Kelsen, Hans (1881–1973)
Born in Prague on October 11, 1881, Hans Kelsen grew up in Vienna. He studied law at the University of Vienna and completed, in 1911, the Habilitation (major dissertation required for the venia legendi or state license to hold university lectures). After military service in World War I, he worked up a number of drafts of what became the Austrian Federal Constitution of October 1920. Here Kelsen's most distinctive contribution was centralized constitutional review, an entirely new institutional practice. During the 1920s, Kelsen served as professor of law at the University of Vienna and also as Constitutional Court judge. Ousted from the latter position in 1930 by Austria's right-of-center Christian-Social Party, Kelsen took up a professorship in Cologne. Ousted from this position in the spring of 1933, on the basis of the notorious Nazi statute for the "Restoration of the Professional Civil Service" (authorizing the dismissal of those seen as politically unreliable and also those of Jewish ancestry), Kelsen spent the period from 1933 to 1940 in Geneva. He left in May 1940 for the United States, where he eventually secured a position at the University of California at Berkeley. He died in Berkeley on April 19, 1973.
Kelsen's juridico-philosophical work breaks down into three phases, although there is no bright line between the first two. Kelsen's first phase, critical constructivism, runs from 1911 to approximately 1920. His primary concern is to show that naturalism in legal science is mistaken, and he goes on to construct the basic concepts of the law in nonnaturalisticnon-naturalistic terms. Kelsen's second phase, his classical or Neoneo-Kantian period, picks up at the end of the first phase and runs up to 1960. It is marked by two major developments. The first of these is Kelsen's attempt to provide a foundation for the concepts he constructed in the first phase. His "purity postulate" precludes any appeal either to natural law or moral theory on the one hand, or to empirical data on the other. What remains? Kelsen answers with a transcendental argument, proceeding in standard Neoneo-Kantian fashion from the Faktum der Wissenschaft (here, the fact of legal science) to the necessity of the basic norm qua normative category. Without the normative category, legal science would not be possible, but since legal science is given, it must be the case that the normative category is presupposed.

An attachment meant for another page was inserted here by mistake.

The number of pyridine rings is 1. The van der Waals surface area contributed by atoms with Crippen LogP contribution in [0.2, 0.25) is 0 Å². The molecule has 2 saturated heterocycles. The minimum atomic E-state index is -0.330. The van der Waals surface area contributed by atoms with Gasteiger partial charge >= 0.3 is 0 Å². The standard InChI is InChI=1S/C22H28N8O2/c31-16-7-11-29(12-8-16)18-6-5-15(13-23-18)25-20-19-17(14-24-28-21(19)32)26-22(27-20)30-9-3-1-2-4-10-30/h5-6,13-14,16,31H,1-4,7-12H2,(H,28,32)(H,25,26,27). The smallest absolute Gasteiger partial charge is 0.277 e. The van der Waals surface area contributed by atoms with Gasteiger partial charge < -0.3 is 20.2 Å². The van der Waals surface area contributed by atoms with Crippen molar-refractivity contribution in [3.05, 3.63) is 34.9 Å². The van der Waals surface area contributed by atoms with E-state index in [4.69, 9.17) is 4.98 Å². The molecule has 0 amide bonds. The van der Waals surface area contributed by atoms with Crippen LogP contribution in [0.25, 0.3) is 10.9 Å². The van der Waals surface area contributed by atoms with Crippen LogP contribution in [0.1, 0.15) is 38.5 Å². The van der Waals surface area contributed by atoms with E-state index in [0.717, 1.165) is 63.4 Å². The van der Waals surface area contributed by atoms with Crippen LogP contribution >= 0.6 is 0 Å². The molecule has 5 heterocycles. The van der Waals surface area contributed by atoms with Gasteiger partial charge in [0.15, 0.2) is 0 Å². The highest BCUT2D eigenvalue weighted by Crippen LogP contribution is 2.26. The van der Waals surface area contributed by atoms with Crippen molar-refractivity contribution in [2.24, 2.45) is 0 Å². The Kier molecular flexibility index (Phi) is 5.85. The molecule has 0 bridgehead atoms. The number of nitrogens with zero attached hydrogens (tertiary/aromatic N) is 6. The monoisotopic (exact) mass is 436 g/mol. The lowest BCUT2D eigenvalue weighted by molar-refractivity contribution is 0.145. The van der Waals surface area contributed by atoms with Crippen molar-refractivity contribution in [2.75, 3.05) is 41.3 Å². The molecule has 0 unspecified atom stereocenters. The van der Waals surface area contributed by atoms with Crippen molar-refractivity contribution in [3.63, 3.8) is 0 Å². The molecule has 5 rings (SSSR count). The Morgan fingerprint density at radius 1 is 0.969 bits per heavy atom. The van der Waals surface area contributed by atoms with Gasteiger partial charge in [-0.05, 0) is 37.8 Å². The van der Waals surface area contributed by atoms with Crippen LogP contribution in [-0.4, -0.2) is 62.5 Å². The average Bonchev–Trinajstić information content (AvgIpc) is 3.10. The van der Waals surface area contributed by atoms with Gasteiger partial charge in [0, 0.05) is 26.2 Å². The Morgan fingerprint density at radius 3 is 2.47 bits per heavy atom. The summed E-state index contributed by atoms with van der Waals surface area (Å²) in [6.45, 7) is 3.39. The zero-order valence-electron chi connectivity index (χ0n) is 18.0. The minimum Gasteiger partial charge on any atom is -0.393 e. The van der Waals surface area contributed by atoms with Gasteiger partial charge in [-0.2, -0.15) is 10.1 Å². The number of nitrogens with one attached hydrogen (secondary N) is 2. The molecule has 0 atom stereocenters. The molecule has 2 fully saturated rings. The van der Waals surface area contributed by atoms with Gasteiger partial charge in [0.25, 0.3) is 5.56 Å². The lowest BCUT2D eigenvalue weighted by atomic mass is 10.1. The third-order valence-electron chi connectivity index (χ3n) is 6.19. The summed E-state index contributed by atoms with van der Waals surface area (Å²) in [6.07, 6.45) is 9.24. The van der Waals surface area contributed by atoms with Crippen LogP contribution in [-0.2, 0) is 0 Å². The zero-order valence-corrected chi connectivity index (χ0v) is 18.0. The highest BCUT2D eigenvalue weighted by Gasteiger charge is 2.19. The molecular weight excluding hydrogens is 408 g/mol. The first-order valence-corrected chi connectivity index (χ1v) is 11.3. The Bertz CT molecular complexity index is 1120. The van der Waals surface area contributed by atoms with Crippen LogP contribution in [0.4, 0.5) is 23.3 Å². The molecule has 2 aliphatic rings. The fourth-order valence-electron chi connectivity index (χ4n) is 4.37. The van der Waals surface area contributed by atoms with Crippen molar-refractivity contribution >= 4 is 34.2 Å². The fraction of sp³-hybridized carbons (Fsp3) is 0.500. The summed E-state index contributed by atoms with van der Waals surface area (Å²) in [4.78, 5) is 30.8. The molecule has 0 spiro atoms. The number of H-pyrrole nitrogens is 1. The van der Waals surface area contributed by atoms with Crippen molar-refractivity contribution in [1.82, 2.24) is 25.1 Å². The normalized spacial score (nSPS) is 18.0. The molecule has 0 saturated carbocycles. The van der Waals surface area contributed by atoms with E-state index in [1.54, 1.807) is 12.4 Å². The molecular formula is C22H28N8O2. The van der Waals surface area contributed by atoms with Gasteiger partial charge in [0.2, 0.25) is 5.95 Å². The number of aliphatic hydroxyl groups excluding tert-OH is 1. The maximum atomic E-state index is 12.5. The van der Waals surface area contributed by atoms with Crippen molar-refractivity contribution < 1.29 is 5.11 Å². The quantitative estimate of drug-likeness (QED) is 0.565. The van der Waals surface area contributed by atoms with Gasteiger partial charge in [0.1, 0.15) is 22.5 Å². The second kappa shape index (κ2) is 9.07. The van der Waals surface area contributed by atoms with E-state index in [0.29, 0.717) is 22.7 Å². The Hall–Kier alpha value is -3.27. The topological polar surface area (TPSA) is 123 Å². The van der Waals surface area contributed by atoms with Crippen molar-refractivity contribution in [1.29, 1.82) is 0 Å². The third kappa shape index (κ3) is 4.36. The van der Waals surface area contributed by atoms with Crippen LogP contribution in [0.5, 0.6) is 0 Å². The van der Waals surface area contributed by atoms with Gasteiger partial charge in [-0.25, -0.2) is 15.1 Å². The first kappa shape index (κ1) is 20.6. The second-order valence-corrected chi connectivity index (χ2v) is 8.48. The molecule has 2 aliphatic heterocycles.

A rather different development in the early years of the second phase is represented by Kelsen's adoption of the Stufenbaulehre (doctrine of hierarchical structure) from his gifted Vienna colleague, Adolf Julius Merkl. This doctrine calls for ever-greater concretization as the law moves from the general norms of the constitution, at the apex of the hierarchy, to individual legal acts of law—implementation at its base. Accommodating norms that represent every species of law (constitutional rule, statutory provision, administrative regulation, official's legal act), the doctrine gives the lie to later nineteenth-century Gesetzespositivismus (statutory positivism), which held that the statute alone was characteristic of the modern legal system. In a juridico-philosophical vein, the doctrine of hierarchical structure marks the introduction, into Kelsen's theory, of empowering norms, which, as he argues at a later point, represent the most fundamental normative modality.
In his third and last phase, beginning in 1960, Kelsen throws overboard the Neoneo-Kantian edifice of the classical phase and defends a will theory of law—a remarkable development in the case of a philosopher who, for literally half a century, had criticized the will theory as well-nigh wrong-headed. Kelsen's skepticism in this last phase is reflected, for example, in his rejection of any role for logic in the law.
Kelsen's significance stems not least of all from his work on the philosophically difficult concept of normativity. A "strong normativity thesis," defended as an interpretation of Kelsen by Joseph Raz, speaks to the classical question in legal philosophy, namely, whether—and, if so, how—the obligation to obey the law is to be justified. A "weak normativity thesis," which reflects Kelsen's abiding interest in preserving the autonomy of the law and, by the same token, the "purity" of legal science, looks to normativity in the name of noncausal change as Kelsen's juridico-philosophical alternative to naturalism.
Ebenstein, William. The Pure Theory of Law. Madison: University of Wisconsin Press, 1945.
Raz, Joseph., "Kelsen's Theory of the Basic Norm." In Normativity and Norms: Critical Perspectives on Kelsenian Themes, edited by Stanley L. Paulson and Bonnie Litschewski Paulson, pp. 47–67. Oxford: Clarendon Press, 1998.
works by kelsen
Die philosophischen Grundlagen der Naturrechtslehre und des Rechtspositivismus. Charlottenburg, Germany: Rolf Heise, 1928. Translated by Wolfgang Herbert Kraus under the titleas "Natural Law Doctrine and Legal Positivism" as an appendix to Kelsen, General Theory of Law and State, 389–446.
Reine Rechtslehre. 1st ed. Leipzig, Germany: Deuticke, 1934. Translated by Bonnie Litschewski Paulson and Stanley L. Paulson as Introduction to the Problems of Legal Theory. Oxford: Clarendon Press, 1992.
General Theory of Law and State. Translated by Anders Wedberg. Cambridge, MA: Harvard University Press, 1945.
Reine Rechtslehre. 2nd ed. Vienna: Deuticke, 1960. Translated by Max Knight as The Pure Theory of Law. Berkeley: University of California Press, 1967.
Essays in Legal and Moral Philosophy, edited by Ota Weinberger; translated by Peter Heath. Dordrecht, Netherlands: Reidel, 1973.
Allgemeine Theorie der Normen, edited by Kurt Ringhofer and Robert Walter. Vienna: Manz, 1979. Translated by Michael Hartney as General Theory of Norms. Oxford: Clarendon Press, 1991.
Stanley L. Paulson (2005)